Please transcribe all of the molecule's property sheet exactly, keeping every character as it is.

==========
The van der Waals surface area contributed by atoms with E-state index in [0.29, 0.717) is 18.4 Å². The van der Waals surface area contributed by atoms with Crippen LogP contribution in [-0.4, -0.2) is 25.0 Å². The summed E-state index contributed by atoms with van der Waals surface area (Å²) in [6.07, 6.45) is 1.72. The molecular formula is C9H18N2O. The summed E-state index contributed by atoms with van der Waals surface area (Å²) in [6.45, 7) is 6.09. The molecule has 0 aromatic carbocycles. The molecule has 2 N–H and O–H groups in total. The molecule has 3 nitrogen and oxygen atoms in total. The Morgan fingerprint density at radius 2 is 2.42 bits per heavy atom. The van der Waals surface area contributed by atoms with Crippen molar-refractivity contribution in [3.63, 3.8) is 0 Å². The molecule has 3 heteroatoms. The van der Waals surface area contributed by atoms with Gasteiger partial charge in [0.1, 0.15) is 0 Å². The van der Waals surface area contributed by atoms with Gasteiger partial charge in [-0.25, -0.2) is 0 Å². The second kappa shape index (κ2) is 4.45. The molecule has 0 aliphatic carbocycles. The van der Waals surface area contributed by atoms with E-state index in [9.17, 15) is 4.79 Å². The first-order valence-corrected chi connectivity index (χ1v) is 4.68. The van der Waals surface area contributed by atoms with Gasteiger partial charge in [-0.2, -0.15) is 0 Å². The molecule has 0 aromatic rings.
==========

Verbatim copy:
The van der Waals surface area contributed by atoms with E-state index in [0.29, 0.717) is 18.4 Å². The van der Waals surface area contributed by atoms with Crippen LogP contribution in [-0.4, -0.2) is 25.0 Å². The summed E-state index contributed by atoms with van der Waals surface area (Å²) in [6.07, 6.45) is 1.72. The molecular formula is C9H18N2O. The summed E-state index contributed by atoms with van der Waals surface area (Å²) in [6.45, 7) is 6.09. The molecule has 0 aromatic carbocycles. The molecule has 2 N–H and O–H groups in total. The molecule has 3 nitrogen and oxygen atoms in total. The Morgan fingerprint density at radius 2 is 2.42 bits per heavy atom. The van der Waals surface area contributed by atoms with Crippen molar-refractivity contribution in [3.63, 3.8) is 0 Å². The molecule has 3 heteroatoms. The van der Waals surface area contributed by atoms with Gasteiger partial charge in [0.1, 0.15) is 0 Å². The van der Waals surface area contributed by atoms with Gasteiger partial charge in [-0.25, -0.2) is 0 Å². The second kappa shape index (κ2) is 4.45. The molecule has 0 aliphatic carbocycles. The van der Waals surface area contributed by atoms with E-state index in [9.17, 15) is 4.79 Å². The first-order valence-corrected chi connectivity index (χ1v) is 4.68. The van der Waals surface area contributed by atoms with Gasteiger partial charge in [-0.2, -0.15) is 0 Å². The molecule has 0 aromatic rings.